One has to be naive to believe that Libya’s former Foreign Minister, Najla Al-Mangoush, unwarily and innocently walked into a meeting hosted by the Italian Foreign Minister and found Eli Cohen, Israel’s Foreign Minister, and, out of courtesy, shook his hand and that was it. This is what Ms. Al-Mangoush and her unprofessional aides wanted us to believe, by issuing a hollow statement when Zionist Cohen broke the news about their secret meeting in Rome last week. And one has to be twice as dumb to believe that her boss, Abdul Hamid Dbeibeh, had no idea about the meeting, until Tripoli erupted in protest around him.
What happened in Rome is part of a process. Mr. Dbeibeh wanted to test the public reaction to the idea of openly embracing the Israelis. It is also a part of the United States’ drive to help apartheid Israel normalise ties with more Arab countries as part of the 2020 Abraham Accords.
Last February, Libya’s Minister of Labour, Ali Al-Ridha, suddenly appeared at a meeting with Palestinian Prime Minister, Mohammad Shtayyeh, in the West Bank. Mr. Shtayyeh, naively, said that such a visit “does not mean normalisation” with the Occupation State. The visit was camouflaged as another way of helping Palestine by contracting hundreds of Palestinian professionals to work in Libya. None of that is true and not a single Palestinian professional has arrived in Libya, so far.
In January, 2022, William Burns, CIA Director, was in Tripoli and met Mr. Dbeibeh in a “rare” secret visit to Libya. Libyans reacted angrily to Mr. Burns’ visit, questioning its timing and objectives. However, their reaction to Mr. Al-Ridha’s West Bank visit was somewhat muted, apart from the outrage on social media, perhaps because of the claim that he was there to help the Palestinians. The top American spy came to push for a few things, including normalisation with Israel, encouraging his hosts to follow the example of four Arab states that recently normalised with Tel Aviv.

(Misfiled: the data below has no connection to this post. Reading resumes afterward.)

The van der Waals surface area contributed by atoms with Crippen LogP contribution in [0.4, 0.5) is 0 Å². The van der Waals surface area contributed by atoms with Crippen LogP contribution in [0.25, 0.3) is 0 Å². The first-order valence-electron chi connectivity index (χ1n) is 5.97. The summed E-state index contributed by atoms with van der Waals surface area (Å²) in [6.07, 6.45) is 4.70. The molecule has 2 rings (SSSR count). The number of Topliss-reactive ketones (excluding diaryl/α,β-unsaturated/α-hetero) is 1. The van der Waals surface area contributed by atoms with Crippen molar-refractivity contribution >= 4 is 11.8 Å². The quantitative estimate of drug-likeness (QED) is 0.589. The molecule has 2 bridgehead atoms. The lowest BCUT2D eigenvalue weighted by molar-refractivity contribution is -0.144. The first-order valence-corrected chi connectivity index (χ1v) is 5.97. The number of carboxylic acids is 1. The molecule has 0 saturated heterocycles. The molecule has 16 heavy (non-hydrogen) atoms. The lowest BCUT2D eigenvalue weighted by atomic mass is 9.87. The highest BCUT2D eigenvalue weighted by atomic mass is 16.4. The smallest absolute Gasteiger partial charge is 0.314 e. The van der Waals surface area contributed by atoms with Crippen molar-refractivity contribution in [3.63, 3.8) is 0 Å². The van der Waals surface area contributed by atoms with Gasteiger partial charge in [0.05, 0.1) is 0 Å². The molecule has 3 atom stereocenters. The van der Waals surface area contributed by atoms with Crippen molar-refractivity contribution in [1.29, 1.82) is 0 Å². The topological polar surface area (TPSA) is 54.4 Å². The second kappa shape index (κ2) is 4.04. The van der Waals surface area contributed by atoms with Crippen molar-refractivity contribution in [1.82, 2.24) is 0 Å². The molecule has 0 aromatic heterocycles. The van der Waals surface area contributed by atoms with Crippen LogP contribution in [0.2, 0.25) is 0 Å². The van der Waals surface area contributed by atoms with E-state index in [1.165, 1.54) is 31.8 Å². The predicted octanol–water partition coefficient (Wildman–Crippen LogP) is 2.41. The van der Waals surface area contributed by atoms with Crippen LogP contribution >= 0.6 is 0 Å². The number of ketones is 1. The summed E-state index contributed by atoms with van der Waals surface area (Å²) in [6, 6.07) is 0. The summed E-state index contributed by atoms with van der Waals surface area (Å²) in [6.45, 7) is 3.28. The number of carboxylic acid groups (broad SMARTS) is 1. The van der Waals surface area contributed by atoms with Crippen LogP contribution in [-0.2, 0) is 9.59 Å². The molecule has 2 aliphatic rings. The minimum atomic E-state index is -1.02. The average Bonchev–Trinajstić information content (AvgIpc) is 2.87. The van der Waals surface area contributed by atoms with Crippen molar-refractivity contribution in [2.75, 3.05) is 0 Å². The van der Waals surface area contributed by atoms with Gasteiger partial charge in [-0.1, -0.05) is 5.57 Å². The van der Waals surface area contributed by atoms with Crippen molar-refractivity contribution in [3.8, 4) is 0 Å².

Prime Minister Dbeibeh would certainly do anything to stay in power for longer. He is now under pressure from the United Nations and other regional powers, pushing to prepare for elections to form a new government without him.
His understanding of American policy towards Libya is naive at best. He is desperate to make Washington happy and receiving William Burns was part of that charm. Before meeting Burns he, unashamedly, arranged for the kidnap and the illegal handover of a Libyan citizen, falsely accused of making the bomb that destroyed Pan Am Flight 103 over Lockerbie, Scotland, in 1988.
What Al-Mangoush did in Rome is another step in the same direction. But both Al-Mangoush and Dbeibeh failed to gauge the reaction of the Libyan people when it comes to Palestine.
On Tuesday morning, Dbeibeh tried some damage control by visiting the Palestinian Embassy in Tripoli to express his support for Palestine but even that has, so far, failed to mute the public condemnations of him, his former Foreign Minister and his government. The overwhelming majority want him out today, despite his suspension of Al-Mangoush, ordering an investigation and, ultimately, firing her. But, by that time, she had already fled the country on board a private plane with no official explanation of how that happened yet—this only increased the outrage.
The Internal Security Agency which is responsible for airport security, denied that its agents “helped or facilitated” Al-Mangoush to flee. In a Facebook statement, the Agency said the former minister was on the list of those “banned from leaving the country” and that she did not appear at the airport and that “the security cameras” would confirm that.